ICU Management of Acute Pulmonary Embolism

Dr. Feras Khan is an emergency medicine trained intensivist who has recently joined the University of Maryland’s departments of both CCM and EM.  This is a great lecture on the nuts and bolts of managing the patient with an acute PE in the ICU. Do you know the code dose of t-PA if that PE patient decompensates?  Who should be given low-molecular weight heparin (LMWH) vs. unfractionated heparin (UFH)?  Who gets an IVC filter?  Well, for some of these questions you may only have a minute or two to decide – so if you aren’t sure, take 30 minutes out of your day and get some quality core-content education.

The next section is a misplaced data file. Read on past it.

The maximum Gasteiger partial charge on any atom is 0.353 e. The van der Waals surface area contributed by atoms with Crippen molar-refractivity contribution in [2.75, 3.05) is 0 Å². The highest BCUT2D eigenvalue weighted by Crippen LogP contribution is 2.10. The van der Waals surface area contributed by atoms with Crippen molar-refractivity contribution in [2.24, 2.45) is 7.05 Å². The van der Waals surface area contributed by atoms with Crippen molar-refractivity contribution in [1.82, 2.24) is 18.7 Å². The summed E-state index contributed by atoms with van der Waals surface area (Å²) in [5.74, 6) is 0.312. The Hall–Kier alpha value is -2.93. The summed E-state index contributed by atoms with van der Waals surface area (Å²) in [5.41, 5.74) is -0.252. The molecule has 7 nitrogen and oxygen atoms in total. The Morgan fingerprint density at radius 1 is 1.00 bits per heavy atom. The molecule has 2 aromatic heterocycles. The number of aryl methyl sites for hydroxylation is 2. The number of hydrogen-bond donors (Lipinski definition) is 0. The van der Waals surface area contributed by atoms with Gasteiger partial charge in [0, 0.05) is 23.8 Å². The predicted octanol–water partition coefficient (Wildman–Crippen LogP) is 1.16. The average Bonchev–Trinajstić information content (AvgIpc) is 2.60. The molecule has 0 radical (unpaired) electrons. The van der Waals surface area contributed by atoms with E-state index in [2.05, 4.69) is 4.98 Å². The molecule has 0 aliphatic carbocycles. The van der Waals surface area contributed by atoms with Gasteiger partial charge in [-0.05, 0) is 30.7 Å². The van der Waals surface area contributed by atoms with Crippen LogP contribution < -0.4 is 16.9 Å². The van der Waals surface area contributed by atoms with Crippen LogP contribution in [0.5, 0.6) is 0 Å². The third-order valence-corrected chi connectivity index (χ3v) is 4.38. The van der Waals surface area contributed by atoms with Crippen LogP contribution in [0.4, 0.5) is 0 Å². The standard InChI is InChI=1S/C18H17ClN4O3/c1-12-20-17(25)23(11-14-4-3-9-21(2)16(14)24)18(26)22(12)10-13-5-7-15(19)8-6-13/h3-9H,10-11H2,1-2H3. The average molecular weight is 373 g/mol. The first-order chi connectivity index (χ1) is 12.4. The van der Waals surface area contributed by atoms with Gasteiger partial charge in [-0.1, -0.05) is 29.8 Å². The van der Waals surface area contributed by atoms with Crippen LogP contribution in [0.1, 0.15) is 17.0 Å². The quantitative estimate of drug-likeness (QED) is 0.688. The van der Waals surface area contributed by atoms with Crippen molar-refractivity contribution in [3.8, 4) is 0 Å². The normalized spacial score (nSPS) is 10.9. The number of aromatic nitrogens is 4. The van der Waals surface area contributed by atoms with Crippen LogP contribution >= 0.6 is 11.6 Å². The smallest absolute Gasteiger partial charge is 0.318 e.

Khan – Management of Acute PE in the ICU.mp3

Pearls

  1. Sustained hypotension defined as a SBP < 90 is an indication for PE thrombolysis.  How long is sustained hypotension?  15 Minutes.
  2. The risk of hemorrhagic complications secondary to PE thrombolysis is estimated to be about 20%.  ICH post t-PA for pulmonary embolism appears to be around 1-5%.
  3. In patients admitted to the ICU, strongly consider UFH over LMWH for anticoagulation therapy.  Specifically use UFH if the patient has any evidence of renal insufficiency/failure, BMI>40, or even a chance that they will need thrombolytics or surgical intervention (i.e. most ICU patients).

If you haven’t read the MOPETT Trial yet, do yourself a favor and invest at least 30 minutes in reading through this study.  It may be a practice changing article.

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